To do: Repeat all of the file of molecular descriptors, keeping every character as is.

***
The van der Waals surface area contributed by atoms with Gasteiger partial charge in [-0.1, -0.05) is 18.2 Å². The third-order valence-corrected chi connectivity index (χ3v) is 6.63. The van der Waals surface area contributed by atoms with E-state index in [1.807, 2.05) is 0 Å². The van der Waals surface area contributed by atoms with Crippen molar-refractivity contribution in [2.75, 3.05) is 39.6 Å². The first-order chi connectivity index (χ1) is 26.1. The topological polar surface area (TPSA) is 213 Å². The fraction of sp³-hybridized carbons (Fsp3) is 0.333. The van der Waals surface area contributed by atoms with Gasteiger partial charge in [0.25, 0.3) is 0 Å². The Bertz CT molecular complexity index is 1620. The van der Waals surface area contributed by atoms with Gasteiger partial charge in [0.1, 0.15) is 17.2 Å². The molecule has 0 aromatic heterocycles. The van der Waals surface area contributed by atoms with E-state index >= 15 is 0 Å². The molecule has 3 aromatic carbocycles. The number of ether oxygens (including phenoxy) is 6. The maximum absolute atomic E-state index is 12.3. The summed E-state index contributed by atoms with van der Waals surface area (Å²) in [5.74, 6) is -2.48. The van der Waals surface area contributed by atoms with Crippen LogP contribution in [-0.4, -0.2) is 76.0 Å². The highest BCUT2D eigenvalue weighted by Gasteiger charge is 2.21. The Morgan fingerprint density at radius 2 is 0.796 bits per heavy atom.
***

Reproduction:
The van der Waals surface area contributed by atoms with Gasteiger partial charge in [-0.1, -0.05) is 18.2 Å². The third-order valence-corrected chi connectivity index (χ3v) is 6.63. The van der Waals surface area contributed by atoms with E-state index in [1.807, 2.05) is 0 Å². The van der Waals surface area contributed by atoms with Crippen molar-refractivity contribution in [2.75, 3.05) is 39.6 Å². The first-order chi connectivity index (χ1) is 26.1. The topological polar surface area (TPSA) is 213 Å². The fraction of sp³-hybridized carbons (Fsp3) is 0.333. The van der Waals surface area contributed by atoms with Gasteiger partial charge in [0.25, 0.3) is 0 Å². The Bertz CT molecular complexity index is 1620. The van der Waals surface area contributed by atoms with Gasteiger partial charge in [0.1, 0.15) is 17.2 Å². The molecule has 0 aromatic heterocycles. The van der Waals surface area contributed by atoms with E-state index >= 15 is 0 Å². The molecule has 3 aromatic carbocycles. The number of ether oxygens (including phenoxy) is 6. The maximum absolute atomic E-state index is 12.3. The summed E-state index contributed by atoms with van der Waals surface area (Å²) in [5.74, 6) is -2.48. The van der Waals surface area contributed by atoms with Crippen LogP contribution in [-0.4, -0.2) is 76.0 Å². The highest BCUT2D eigenvalue weighted by Gasteiger charge is 2.21. The Morgan fingerprint density at radius 2 is 0.796 bits per heavy atom.